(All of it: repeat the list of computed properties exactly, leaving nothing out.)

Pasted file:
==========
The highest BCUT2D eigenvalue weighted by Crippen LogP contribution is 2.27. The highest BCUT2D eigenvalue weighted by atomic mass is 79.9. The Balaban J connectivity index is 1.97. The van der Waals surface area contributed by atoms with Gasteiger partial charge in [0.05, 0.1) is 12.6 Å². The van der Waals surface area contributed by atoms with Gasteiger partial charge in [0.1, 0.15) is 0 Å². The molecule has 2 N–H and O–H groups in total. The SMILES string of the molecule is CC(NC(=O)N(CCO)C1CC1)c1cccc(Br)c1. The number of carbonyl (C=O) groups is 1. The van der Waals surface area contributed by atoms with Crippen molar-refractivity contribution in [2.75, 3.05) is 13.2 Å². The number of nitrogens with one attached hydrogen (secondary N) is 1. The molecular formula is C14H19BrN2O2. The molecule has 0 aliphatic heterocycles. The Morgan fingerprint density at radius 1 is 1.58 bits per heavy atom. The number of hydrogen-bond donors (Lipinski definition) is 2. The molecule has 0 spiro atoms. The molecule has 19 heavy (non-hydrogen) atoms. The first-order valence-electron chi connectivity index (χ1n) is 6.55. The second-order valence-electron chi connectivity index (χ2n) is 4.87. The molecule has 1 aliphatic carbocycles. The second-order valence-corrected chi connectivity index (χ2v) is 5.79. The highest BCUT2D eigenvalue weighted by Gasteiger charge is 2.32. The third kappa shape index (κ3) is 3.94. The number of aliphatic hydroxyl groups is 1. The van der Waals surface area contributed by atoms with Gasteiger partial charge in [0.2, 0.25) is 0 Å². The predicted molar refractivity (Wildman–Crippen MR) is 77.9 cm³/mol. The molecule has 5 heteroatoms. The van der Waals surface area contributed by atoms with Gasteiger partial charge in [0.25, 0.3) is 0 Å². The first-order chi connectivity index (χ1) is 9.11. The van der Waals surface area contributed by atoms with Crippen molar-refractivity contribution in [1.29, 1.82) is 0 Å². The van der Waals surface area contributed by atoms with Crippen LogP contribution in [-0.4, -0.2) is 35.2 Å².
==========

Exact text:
The highest BCUT2D eigenvalue weighted by Crippen LogP contribution is 2.27. The highest BCUT2D eigenvalue weighted by atomic mass is 79.9. The Balaban J connectivity index is 1.97. The van der Waals surface area contributed by atoms with Gasteiger partial charge in [0.05, 0.1) is 12.6 Å². The van der Waals surface area contributed by atoms with Gasteiger partial charge in [0.1, 0.15) is 0 Å². The molecule has 2 N–H and O–H groups in total. The SMILES string of the molecule is CC(NC(=O)N(CCO)C1CC1)c1cccc(Br)c1. The number of carbonyl (C=O) groups is 1. The van der Waals surface area contributed by atoms with Crippen molar-refractivity contribution in [2.75, 3.05) is 13.2 Å². The number of nitrogens with one attached hydrogen (secondary N) is 1. The molecular formula is C14H19BrN2O2. The molecule has 0 aliphatic heterocycles. The Morgan fingerprint density at radius 1 is 1.58 bits per heavy atom. The number of hydrogen-bond donors (Lipinski definition) is 2. The molecule has 0 spiro atoms. The molecule has 19 heavy (non-hydrogen) atoms. The first-order valence-electron chi connectivity index (χ1n) is 6.55. The second-order valence-electron chi connectivity index (χ2n) is 4.87. The molecule has 1 aliphatic carbocycles. The second-order valence-corrected chi connectivity index (χ2v) is 5.79. The highest BCUT2D eigenvalue weighted by Gasteiger charge is 2.32. The third kappa shape index (κ3) is 3.94. The number of aliphatic hydroxyl groups is 1. The van der Waals surface area contributed by atoms with Gasteiger partial charge in [0.2, 0.25) is 0 Å². The predicted molar refractivity (Wildman–Crippen MR) is 77.9 cm³/mol. The molecule has 5 heteroatoms. The van der Waals surface area contributed by atoms with Gasteiger partial charge in [0.25, 0.3) is 0 Å². The first-order chi connectivity index (χ1) is 9.11. The van der Waals surface area contributed by atoms with Crippen molar-refractivity contribution in [1.29, 1.82) is 0 Å². The van der Waals surface area contributed by atoms with Crippen LogP contribution in [-0.4, -0.2) is 35.2 Å².